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What are you listening these days?


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In reply to an earlier post on 12 May 2010 21:54:19 BDT
Nikica - had this since the '70s on a cheapo LP,then since about '99 on Mosaic's Complete Reprise Studio Recordings. Not at all bad - Ellington and Strayhorn worked miracles with this somewhat unyielding material. Ellington '65/'66 are also surpisingly good although I guess the twin peaks of the Reprise period must be Afro Bossa and the serioulsy underrated Concert In The Virgin Islands. The Symphonic Ellington has it's points too..

Mike

Posted on 12 May 2010 22:20:34 BDT
Nikica Gilic says:
I was definitively thrilled with "Concert in the Virgin Islands" and "Afro-Bossa";
I'd rate them among the best jazz albums I've heard so far...

Indeed, I agree they made the best they could with the material on the others mentioned.

Posted on 12 May 2010 23:12:31 BDT
Yesterday I was listening to the complete(yeah,I'm an American) Nat King Cole Trio.

Posted on 13 May 2010 10:23:21 BDT
Blue Brazil on Blue Note label - nice and smooth and easy to follow, not too 'out there'.

In reply to an earlier post on 13 May 2010 10:49:48 BDT
Carradale says:
Is this album a homage to Cowdenbeath FC?

http://www.cowdenbeathfc.com/

Posted on 17 May 2010 22:21:13 BDT
Nikica Gilic says:
Jazz Violin Session - a brilliant Ellington album and a brilliant jazz violin all-stars session (actually, Sven Asmussen plays viola, while Ray Nance and Stephane Grappelli play violin)...
Duke is also great, as are other participants...

In reply to an earlier post on 19 May 2010 21:53:09 BDT
I presume you mean Joni Mitchell......if so I will take on board your recommendation. Currently listening to The Concrete Twin - Mick Karn

In reply to an earlier post on 19 May 2010 21:55:09 BDT
If you get the chance go and see Back Door Too - superb

In reply to an earlier post on 19 May 2010 22:03:24 BDT
I presume you mean Joni Mitchell......if so I will take on board your recommendation. Currently listening to The Concrete Twin - Mick Karn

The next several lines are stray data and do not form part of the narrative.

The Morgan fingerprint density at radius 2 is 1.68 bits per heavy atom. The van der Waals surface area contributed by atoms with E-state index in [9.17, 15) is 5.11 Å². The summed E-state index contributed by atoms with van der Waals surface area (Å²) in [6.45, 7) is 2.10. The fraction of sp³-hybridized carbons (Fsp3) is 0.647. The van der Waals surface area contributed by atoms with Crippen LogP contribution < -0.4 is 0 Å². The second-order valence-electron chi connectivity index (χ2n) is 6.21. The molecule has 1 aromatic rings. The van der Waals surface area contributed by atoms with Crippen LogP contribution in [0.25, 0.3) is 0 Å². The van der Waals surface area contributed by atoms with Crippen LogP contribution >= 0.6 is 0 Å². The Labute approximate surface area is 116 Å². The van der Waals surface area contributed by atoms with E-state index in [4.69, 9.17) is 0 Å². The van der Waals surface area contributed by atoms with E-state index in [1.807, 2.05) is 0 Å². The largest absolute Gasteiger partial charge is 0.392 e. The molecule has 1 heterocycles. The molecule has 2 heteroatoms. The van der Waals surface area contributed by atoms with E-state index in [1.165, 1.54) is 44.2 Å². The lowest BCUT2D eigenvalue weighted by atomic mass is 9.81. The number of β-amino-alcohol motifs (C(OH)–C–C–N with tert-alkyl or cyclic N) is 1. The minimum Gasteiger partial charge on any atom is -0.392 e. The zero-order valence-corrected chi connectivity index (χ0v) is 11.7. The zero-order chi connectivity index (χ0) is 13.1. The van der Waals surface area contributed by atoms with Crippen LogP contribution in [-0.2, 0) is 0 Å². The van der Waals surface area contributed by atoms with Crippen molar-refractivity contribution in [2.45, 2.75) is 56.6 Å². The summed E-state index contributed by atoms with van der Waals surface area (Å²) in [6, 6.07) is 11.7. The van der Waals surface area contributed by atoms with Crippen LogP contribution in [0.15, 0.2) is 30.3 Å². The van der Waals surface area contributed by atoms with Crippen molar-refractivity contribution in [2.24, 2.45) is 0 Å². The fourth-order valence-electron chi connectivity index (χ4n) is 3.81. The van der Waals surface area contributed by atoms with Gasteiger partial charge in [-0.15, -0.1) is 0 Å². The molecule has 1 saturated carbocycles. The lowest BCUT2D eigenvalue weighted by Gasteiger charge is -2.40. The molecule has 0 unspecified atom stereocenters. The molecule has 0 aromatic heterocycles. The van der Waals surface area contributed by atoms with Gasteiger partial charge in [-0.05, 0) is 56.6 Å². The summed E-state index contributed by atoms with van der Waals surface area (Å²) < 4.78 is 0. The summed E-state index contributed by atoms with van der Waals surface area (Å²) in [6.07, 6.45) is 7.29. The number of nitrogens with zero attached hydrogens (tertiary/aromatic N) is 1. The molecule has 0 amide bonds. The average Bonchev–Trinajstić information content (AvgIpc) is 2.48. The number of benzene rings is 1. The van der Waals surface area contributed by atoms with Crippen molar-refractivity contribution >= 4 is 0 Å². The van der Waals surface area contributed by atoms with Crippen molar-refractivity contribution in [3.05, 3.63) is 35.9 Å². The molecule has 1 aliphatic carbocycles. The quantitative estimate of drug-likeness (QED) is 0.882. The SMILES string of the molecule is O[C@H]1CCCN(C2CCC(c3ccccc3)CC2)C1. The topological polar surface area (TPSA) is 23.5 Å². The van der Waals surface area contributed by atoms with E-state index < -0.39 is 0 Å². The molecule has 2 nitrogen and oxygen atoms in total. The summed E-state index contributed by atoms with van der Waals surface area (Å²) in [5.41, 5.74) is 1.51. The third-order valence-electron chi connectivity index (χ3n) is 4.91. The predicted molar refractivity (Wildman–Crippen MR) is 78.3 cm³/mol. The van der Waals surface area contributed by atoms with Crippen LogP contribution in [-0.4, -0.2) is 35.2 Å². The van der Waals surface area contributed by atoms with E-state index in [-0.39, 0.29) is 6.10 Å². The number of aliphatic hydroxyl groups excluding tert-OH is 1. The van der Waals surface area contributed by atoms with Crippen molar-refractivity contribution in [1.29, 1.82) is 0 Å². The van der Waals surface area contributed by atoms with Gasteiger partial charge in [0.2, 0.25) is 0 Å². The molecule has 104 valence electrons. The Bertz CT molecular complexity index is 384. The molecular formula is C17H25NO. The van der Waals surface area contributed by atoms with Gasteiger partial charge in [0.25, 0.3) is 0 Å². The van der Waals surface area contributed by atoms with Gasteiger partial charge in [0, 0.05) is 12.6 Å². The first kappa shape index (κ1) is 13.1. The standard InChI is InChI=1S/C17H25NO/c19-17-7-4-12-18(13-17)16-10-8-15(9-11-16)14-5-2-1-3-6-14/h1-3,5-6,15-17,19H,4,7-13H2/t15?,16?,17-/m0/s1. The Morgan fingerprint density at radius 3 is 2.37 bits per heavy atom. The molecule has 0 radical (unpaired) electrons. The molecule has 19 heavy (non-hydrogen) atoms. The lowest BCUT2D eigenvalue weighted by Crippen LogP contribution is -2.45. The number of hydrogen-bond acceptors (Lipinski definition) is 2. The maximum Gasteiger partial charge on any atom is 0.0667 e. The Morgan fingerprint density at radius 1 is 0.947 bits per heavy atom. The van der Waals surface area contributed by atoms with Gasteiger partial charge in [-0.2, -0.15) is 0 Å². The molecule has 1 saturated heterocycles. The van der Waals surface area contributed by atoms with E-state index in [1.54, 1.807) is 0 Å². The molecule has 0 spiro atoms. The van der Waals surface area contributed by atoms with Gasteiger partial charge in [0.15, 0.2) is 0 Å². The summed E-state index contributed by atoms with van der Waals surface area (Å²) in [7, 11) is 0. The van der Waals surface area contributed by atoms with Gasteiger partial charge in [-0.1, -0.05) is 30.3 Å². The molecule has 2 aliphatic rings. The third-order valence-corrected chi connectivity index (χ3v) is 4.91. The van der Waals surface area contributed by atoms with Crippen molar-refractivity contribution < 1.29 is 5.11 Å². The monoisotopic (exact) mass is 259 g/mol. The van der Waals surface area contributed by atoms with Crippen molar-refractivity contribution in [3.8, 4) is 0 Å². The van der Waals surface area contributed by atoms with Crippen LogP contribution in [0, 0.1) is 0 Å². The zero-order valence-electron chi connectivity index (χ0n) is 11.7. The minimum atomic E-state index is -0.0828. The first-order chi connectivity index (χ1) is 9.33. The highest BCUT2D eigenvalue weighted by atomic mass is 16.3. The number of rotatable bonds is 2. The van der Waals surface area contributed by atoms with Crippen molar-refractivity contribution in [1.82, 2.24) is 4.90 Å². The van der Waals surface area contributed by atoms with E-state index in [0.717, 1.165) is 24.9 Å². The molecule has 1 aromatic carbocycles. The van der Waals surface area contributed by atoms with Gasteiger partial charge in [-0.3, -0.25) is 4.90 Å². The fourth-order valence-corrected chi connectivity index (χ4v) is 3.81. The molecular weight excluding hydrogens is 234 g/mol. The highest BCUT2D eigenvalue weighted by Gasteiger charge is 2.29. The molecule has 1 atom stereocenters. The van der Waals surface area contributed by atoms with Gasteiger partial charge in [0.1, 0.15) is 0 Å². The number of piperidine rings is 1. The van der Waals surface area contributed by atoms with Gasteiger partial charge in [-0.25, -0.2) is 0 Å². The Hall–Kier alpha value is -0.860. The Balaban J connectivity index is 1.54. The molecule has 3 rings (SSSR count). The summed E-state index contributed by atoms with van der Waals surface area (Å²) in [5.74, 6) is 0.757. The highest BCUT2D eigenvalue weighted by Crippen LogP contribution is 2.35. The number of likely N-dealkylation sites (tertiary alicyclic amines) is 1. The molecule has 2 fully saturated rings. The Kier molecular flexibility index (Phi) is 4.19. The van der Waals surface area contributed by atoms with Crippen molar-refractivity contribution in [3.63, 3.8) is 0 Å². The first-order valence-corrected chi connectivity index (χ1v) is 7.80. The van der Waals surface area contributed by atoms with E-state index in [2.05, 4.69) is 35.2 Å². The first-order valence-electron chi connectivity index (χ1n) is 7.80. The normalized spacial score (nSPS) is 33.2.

Posted on 19 May 2010 22:24:29 BDT
Nikica Gilic says:
Mostly Blues...And Some Others... Who says swing was not alive and kicking in the 80s - just listen to ole reliable Snooky Young, with Count Basie's septet (Freddie Green plays rhythm)....
Eddie Lockjaw Davis might be a bit more modern (mainstream, if you like), but whatever. This is the essential and eternal soul of jazz... This music will never grow old.

Posted on 24 May 2010 19:06:05 BDT
Nikica Gilic says:
Very Saxy - Hawkins, Cobb, Tate, Lockjaw Davis...
"Muscular" school of tenor sax is very well represented here, but there's also Shirley Scott on organ (smokin'!), the ellegant but swinging G. Duvivier on bass...
And - in adittion to 4 originals, they play the president's tune Lester Leaps In.

In reply to an earlier post on 25 May 2010 22:56:03 BDT
Nikica - don't have this but have heard of it - an appetising combination indeed. Saw Hawk with JATP in '66 - he was in poor shape physically but still playing well. Lockjaw the following year with The Tenor of Jazz along with Freeman, Eddie Miller and Ben Webster. He wanted to play an encore but it wasn't allowed ! Guess Cobb is sorely underrated - and a real hero for soldiering on for years after that serious leg injury !

Mike

Posted on 26 May 2010 00:51:29 BDT
Nikica Gilic says:
M. L. Vawdrey
I highly recommend "Very Saxy"...

And I'm a bit envious that you've seen Hawkins, Freeman and Webster live (I don't know Eddie Miller)!

Posted on 26 May 2010 22:06:23 BDT
Nikica - Eddie Miller came up with the Bob Crosby band in the '30s and played in a style broadly similar to Bud Freeman but a bit less convoluted. The Tenor Of Jazz package was recorded in the studio and issued on Fontana - not sure if it's ever made it to CD. For what it's worth, Lockjaw was best on the night ! I'll add Very Saxy to my wants list. By the by was just listening to some of Hawk's contributions to Art Ford's Jazz Party('58) - he was in magisterial form at this time

Mike